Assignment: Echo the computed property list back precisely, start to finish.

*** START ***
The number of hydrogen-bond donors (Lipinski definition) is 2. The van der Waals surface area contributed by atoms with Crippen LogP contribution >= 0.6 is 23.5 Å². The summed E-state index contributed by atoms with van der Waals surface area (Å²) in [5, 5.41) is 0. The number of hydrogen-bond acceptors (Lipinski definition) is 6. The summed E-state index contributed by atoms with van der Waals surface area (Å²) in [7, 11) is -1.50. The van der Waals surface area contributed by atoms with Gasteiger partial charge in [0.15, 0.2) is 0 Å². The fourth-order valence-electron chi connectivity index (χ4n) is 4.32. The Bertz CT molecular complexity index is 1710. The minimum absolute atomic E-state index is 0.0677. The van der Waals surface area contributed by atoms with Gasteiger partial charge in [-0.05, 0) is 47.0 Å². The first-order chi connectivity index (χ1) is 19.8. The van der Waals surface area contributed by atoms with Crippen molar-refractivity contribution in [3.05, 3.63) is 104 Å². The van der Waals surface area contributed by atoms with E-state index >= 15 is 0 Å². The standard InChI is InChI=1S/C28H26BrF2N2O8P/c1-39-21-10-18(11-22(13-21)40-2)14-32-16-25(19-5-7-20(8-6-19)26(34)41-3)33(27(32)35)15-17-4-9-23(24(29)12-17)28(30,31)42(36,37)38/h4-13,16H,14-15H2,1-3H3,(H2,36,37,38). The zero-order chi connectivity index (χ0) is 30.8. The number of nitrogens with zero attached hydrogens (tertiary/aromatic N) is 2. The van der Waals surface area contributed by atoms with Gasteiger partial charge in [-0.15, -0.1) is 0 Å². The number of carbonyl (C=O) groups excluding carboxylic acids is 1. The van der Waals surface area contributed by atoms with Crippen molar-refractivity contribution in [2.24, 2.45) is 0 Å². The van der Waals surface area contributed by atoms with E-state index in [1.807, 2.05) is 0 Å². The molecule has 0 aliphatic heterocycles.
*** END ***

The number of hydrogen-bond donors (Lipinski definition) is 2. The van der Waals surface area contributed by atoms with Crippen LogP contribution >= 0.6 is 23.5 Å². The summed E-state index contributed by atoms with van der Waals surface area (Å²) in [5, 5.41) is 0. The number of hydrogen-bond acceptors (Lipinski definition) is 6. The summed E-state index contributed by atoms with van der Waals surface area (Å²) in [7, 11) is -1.50. The van der Waals surface area contributed by atoms with Gasteiger partial charge in [0.15, 0.2) is 0 Å². The fourth-order valence-electron chi connectivity index (χ4n) is 4.32. The Bertz CT molecular complexity index is 1710. The minimum absolute atomic E-state index is 0.0677. The van der Waals surface area contributed by atoms with Gasteiger partial charge in [-0.05, 0) is 47.0 Å². The first-order chi connectivity index (χ1) is 19.8. The van der Waals surface area contributed by atoms with Crippen molar-refractivity contribution in [3.05, 3.63) is 104 Å². The van der Waals surface area contributed by atoms with E-state index >= 15 is 0 Å². The standard InChI is InChI=1S/C28H26BrF2N2O8P/c1-39-21-10-18(11-22(13-21)40-2)14-32-16-25(19-5-7-20(8-6-19)26(34)41-3)33(27(32)35)15-17-4-9-23(24(29)12-17)28(30,31)42(36,37)38/h4-13,16H,14-15H2,1-3H3,(H2,36,37,38). The zero-order chi connectivity index (χ0) is 30.8. The number of nitrogens with zero attached hydrogens (tertiary/aromatic N) is 2. The van der Waals surface area contributed by atoms with Gasteiger partial charge in [-0.15, -0.1) is 0 Å². The number of carbonyl (C=O) groups excluding carboxylic acids is 1. The van der Waals surface area contributed by atoms with Crippen molar-refractivity contribution in [2.24, 2.45) is 0 Å². The van der Waals surface area contributed by atoms with E-state index in [1.807, 2.05) is 0 Å². The molecule has 0 aliphatic heterocycles.